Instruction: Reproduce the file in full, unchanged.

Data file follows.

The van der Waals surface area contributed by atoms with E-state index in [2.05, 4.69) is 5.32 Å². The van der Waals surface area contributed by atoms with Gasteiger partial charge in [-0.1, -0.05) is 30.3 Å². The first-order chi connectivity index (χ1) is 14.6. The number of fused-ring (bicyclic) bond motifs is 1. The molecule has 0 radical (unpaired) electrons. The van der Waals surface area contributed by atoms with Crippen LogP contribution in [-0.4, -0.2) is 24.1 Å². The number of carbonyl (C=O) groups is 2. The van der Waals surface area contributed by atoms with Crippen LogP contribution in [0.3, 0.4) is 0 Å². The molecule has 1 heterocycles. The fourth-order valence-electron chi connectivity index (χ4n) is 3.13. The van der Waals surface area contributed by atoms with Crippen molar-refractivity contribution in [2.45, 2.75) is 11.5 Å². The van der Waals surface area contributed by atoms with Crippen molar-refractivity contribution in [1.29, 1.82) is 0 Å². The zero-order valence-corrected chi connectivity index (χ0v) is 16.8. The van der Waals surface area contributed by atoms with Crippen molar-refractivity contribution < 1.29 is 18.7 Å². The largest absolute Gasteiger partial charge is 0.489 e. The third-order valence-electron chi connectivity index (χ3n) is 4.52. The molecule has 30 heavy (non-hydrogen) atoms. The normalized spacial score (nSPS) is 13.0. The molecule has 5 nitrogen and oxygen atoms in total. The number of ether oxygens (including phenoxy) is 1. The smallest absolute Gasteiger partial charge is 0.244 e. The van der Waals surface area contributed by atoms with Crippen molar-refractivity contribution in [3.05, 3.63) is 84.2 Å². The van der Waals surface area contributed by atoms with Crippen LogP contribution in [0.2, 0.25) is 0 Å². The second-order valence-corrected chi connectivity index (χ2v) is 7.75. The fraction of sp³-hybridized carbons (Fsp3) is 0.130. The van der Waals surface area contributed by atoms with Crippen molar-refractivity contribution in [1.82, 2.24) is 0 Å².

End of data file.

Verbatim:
The van der Waals surface area contributed by atoms with E-state index in [2.05, 4.69) is 5.32 Å². The van der Waals surface area contributed by atoms with Gasteiger partial charge in [-0.1, -0.05) is 30.3 Å². The first-order chi connectivity index (χ1) is 14.6. The number of fused-ring (bicyclic) bond motifs is 1. The molecule has 0 radical (unpaired) electrons. The van der Waals surface area contributed by atoms with Crippen LogP contribution in [-0.4, -0.2) is 24.1 Å². The number of carbonyl (C=O) groups is 2. The van der Waals surface area contributed by atoms with Crippen LogP contribution in [0.3, 0.4) is 0 Å². The molecule has 1 heterocycles. The fourth-order valence-electron chi connectivity index (χ4n) is 3.13. The van der Waals surface area contributed by atoms with Crippen molar-refractivity contribution in [2.45, 2.75) is 11.5 Å². The van der Waals surface area contributed by atoms with Crippen molar-refractivity contribution in [1.29, 1.82) is 0 Å². The zero-order valence-corrected chi connectivity index (χ0v) is 16.8. The van der Waals surface area contributed by atoms with Crippen molar-refractivity contribution < 1.29 is 18.7 Å². The largest absolute Gasteiger partial charge is 0.489 e. The third-order valence-electron chi connectivity index (χ3n) is 4.52. The molecule has 30 heavy (non-hydrogen) atoms. The normalized spacial score (nSPS) is 13.0. The molecule has 5 nitrogen and oxygen atoms in total. The number of ether oxygens (including phenoxy) is 1. The smallest absolute Gasteiger partial charge is 0.244 e. The van der Waals surface area contributed by atoms with Crippen molar-refractivity contribution in [3.05, 3.63) is 84.2 Å². The van der Waals surface area contributed by atoms with Crippen LogP contribution in [0.2, 0.25) is 0 Å². The second-order valence-corrected chi connectivity index (χ2v) is 7.75. The fraction of sp³-hybridized carbons (Fsp3) is 0.130. The van der Waals surface area contributed by atoms with Crippen molar-refractivity contribution in [1.82, 2.24) is 0 Å².